Marc Portenza, the director of the Yale Center of Excellence in Gambling Research, said he’s had his concerns about the addictive quality of gaming since the early 2000s, both as a researcher and a psychiatrist.

Also a professor of psychiatry, neuroscience and child study at the Yale University School of Medicine, Portenza surveyed about 4,000 Connecticut youths on gaming behavior about a decade ago. More recently, he’s been involved in collaboration with groups in Asia to understand how the brain of a person with a problematic internet or video-gaming disorder differs from a person without it.

“I think we do need to be mindful that gaming, like gambling is a prevalent behavior and many people do not encounter mental health concerns related to their gaming,” Portenza said. “But for the people who do, we should be able to have a means to identify, diagnose, and treat those individuals.” https://www.thehour.com/news/article/Gaming-disorder-Local-addiction-experts-13020466.php

While playing some video games (depending on the game) or having a cellular telephone is generally fine, some obviously focus too much on them.

Those overly addicted are not heeding what Jesus said:

33 But seek first the kingdom of God and His righteousness  (Matthew 6:33)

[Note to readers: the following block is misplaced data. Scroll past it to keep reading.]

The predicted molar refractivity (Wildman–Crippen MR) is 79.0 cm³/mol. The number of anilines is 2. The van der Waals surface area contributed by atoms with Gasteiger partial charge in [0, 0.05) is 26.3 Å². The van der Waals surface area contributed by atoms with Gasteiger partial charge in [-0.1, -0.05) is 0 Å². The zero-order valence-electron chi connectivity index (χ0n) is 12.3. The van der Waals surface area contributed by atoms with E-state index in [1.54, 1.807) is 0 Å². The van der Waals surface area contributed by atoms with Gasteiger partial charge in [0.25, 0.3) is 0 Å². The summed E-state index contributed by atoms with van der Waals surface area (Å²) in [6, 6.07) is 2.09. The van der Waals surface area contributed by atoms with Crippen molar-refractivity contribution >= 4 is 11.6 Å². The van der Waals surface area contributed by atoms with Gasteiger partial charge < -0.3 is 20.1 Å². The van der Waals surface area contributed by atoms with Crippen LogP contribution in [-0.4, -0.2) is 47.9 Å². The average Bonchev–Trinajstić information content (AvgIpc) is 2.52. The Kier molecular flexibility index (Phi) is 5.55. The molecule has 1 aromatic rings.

48 Therefore you shall be perfect, just as your Father in heaven is perfect. (Matthew 5:48)

And many also do not heed what the Apostle Paul taught:

8 Finally, brethren, whatever things are true, whatever things are noble, whatever things are just, whatever things are pure, whatever things are lovely, whatever things are of good report, if there is any virtue and if there is anything praiseworthy — meditate on these things. (Philippians 4:8)

10 For even when we were with you, this we commanded you, that if any would not work, neither should he eat. 11 For we hear that there are some which walk among you disorderly, working not at all, but are busybodies. (2 Thessalonians 3:10-11)

If you or a loved one have a problem with gaming or gambling, that can be helped. Some may need to speak with counselors who specialize in those areas.

Others may not.

But all who have problems of any type should repent and pray. Plus realize:

13 I can do all things through Christ who strengthens me. (Philippians 4:13)

9 Do you not know that the unrighteous will not inherit the kingdom of God? Do not be deceived. Neither fornicators, nor idolaters, nor adulterers, nor homosexuals, nor sodomites, 10 nor thieves, nor covetous, nor drunkards, nor revilers, nor extortioners will inherit the kingdom of God. 11 And such were some of you. But you were washed, but you were sanctified, but you were justified in the name of the Lord Jesus and by the Spirit of our God. (1 Corinthians 6:9-11)